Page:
This summer, Hicks will be busy playing in various tournaments, including the national championships in Kalamazoo, Mich.

Momei Qu

The Wilson junior was on a mission to win the state title after finishing second last year. She won her third consecutive PIL singles title, losing just four games in the district tournament.

At state, Qu breezed into the final against frequent foe Emily Kirchem of Reynolds. Qu played aggressively against Kirchem, but her strategy backfired and she lost in two sets.

Qu, who lived in Beijing until age 9, hopes to bring the state title to Wilson next year.

'The best part of the season was getting to know my teammates better,' she says.

Joaquin Chapa

The Chapa name is royalty in running circles. Rudy Chapa ran track for the University of Oregon from 1977-81, winning two conference 1,500-meter titles and one NCAA 5,000 crown. But Rudy's son, Joaquin, mostly ran in the shadow of Grant classmate Alec Wall, in both cross country and track, until this spring.

Joaquin Chapa captured the 800 and 1,500 district meet titles this year and ran the anchor leg of the winning 4x400 relay team. He went on to win the state crown in the 1,500 at Hayward Field. It was a special place for him because he had trained there many times with his father.

Chapa is headed for Stanford University to study medicine.

'If it had just been about the track and field team, I would be attending Oregon, because of the facilities,' he says. 'But it was an academic decision, and that made me lean to Stanford.'

Deborah Jones

Jones graduated from Benson as one of the PIL's most decorated athletes ever. She won seven individual state track titles, winning at 100, 200 and 400 meters and leading the Techsters to five relay victories. Benson's girls won the state title in all four years of the Jones era.

Jones grew up running with many of the Techsters through a club team organized by Benson coach Leon McKenzie. She holds the district meet record in the 200 and 400 and the state-meet record in the 200.

She'll run at Texas Christian University beginning this fall after dazzling fans the last four years at the University of Oregon's Hayward Field.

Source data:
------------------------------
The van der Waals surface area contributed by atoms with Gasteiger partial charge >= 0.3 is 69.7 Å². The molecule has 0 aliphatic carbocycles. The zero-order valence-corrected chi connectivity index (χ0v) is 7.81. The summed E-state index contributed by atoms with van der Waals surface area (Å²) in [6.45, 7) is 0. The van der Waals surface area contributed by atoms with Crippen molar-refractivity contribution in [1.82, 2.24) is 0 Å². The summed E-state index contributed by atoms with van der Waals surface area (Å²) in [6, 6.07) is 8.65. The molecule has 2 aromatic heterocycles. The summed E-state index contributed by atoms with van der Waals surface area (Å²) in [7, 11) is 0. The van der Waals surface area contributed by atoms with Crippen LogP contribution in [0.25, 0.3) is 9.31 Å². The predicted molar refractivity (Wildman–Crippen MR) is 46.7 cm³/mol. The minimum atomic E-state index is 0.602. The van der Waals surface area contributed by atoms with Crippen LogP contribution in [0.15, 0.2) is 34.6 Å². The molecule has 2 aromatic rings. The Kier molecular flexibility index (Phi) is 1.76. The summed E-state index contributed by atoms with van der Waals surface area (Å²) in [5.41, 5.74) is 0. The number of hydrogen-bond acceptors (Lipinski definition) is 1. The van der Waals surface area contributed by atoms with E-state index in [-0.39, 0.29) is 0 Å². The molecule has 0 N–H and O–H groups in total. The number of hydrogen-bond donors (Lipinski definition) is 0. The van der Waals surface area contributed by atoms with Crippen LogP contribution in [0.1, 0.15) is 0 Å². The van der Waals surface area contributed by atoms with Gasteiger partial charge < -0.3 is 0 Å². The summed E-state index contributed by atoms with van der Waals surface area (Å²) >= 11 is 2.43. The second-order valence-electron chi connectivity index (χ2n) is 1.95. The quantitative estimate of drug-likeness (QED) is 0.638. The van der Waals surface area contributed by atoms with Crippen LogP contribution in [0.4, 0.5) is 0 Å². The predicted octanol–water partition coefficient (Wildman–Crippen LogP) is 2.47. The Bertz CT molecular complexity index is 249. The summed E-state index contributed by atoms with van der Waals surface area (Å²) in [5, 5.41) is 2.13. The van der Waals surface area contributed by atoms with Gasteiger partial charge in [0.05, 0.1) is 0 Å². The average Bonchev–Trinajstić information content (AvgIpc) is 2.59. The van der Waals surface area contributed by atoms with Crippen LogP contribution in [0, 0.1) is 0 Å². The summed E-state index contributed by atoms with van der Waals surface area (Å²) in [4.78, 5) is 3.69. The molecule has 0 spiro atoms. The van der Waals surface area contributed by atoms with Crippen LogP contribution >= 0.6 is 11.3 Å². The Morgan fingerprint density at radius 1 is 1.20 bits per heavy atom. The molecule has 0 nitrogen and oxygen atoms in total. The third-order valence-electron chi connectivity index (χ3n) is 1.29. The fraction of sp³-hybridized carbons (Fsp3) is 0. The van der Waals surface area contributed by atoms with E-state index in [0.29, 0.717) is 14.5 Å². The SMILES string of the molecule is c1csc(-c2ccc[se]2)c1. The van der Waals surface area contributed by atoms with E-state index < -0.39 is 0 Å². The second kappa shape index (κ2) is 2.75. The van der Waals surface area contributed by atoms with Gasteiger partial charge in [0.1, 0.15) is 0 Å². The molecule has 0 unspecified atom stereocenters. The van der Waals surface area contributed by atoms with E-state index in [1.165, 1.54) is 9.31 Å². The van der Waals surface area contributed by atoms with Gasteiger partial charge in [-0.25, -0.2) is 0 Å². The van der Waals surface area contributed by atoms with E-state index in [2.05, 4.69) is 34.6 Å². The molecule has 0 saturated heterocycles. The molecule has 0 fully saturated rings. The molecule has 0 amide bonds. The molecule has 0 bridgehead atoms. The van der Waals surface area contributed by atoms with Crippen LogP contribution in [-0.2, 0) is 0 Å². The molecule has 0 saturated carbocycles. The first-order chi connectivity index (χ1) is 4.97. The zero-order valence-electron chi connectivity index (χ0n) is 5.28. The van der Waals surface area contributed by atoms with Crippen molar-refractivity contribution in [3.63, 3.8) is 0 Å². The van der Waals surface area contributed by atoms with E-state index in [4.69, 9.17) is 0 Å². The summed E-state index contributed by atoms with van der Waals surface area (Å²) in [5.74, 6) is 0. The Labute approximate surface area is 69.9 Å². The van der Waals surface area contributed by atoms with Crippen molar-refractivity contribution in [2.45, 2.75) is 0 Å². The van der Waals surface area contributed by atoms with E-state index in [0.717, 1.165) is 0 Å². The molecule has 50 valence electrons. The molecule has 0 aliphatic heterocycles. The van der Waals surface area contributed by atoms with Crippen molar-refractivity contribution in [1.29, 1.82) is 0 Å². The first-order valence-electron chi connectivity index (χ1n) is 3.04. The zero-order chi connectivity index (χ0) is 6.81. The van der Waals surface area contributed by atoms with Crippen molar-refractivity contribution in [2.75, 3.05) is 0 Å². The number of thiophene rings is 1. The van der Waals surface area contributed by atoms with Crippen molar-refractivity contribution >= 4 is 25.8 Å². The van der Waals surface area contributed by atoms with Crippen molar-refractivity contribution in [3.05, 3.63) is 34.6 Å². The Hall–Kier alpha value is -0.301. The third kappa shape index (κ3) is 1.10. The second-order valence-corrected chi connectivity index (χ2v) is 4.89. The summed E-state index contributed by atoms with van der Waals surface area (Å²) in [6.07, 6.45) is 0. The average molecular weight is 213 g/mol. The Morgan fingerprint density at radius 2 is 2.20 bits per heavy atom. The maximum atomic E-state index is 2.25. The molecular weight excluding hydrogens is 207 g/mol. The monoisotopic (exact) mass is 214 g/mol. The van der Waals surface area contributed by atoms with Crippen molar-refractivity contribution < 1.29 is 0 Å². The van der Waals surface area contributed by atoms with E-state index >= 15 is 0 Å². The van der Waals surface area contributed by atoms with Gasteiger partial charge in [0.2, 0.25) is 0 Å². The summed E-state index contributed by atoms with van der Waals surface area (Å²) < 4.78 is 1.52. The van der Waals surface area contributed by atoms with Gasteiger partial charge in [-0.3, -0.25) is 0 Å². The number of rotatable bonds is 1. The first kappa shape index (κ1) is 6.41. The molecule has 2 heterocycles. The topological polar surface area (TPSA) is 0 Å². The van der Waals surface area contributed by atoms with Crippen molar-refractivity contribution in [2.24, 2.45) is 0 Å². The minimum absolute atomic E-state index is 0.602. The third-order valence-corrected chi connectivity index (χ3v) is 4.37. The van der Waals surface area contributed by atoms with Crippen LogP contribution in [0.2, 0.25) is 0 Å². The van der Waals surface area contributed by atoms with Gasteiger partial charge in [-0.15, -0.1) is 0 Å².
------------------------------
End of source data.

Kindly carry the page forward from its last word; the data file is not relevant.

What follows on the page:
'I really enjoyed running at the state meet,' she says. 'And being the high-point scorer during the state meet, that was always a thrill. I'm going to miss Oregon.'

Cassie Castleman

As a senior at Lincoln, Castleman experienced the pressure of being the defending state golf champion. She didn't repeat, but she completed a solid high school career and continues to dream of playing professionally.

She won the district title by one stroke over Grant's May Lynn Chu, then finished fourth in the state tournament.

Castleman made it to the state tourney all four years and was on the St. Mary's Blues team that won the state title in 2001.

Castleman, who is headed to the University of Idaho, says she enjoyed the team feel of the Cardinals this year. Lincoln won the league title for the third straight year and moved up to 10th place in the state standings.

'My girls played really well,' Castleman says. 'I'm really happy with how well we did as a team at state.'

Mark Howe

The Cleveland junior won the district golf crown by eight strokes, shooting a 2-under par 70 at Heron Lakes in the final round and leading the Warriors to their first team title in 20 years.

Howe grew up in Southeast Portland and calls Eastmoreland Golf Course his home turf. His game began to pick up last summer, when he won the low-net title at the Eastmoreland club championships.

'When I won low-net last year, that really opened my eyes up,' he says. 'I'm playing with a lot of confidence now, confidence I didn't have until that tournament.'

Howe is planning to make another leap next year, one that will help the Warriors contend for a state trophy.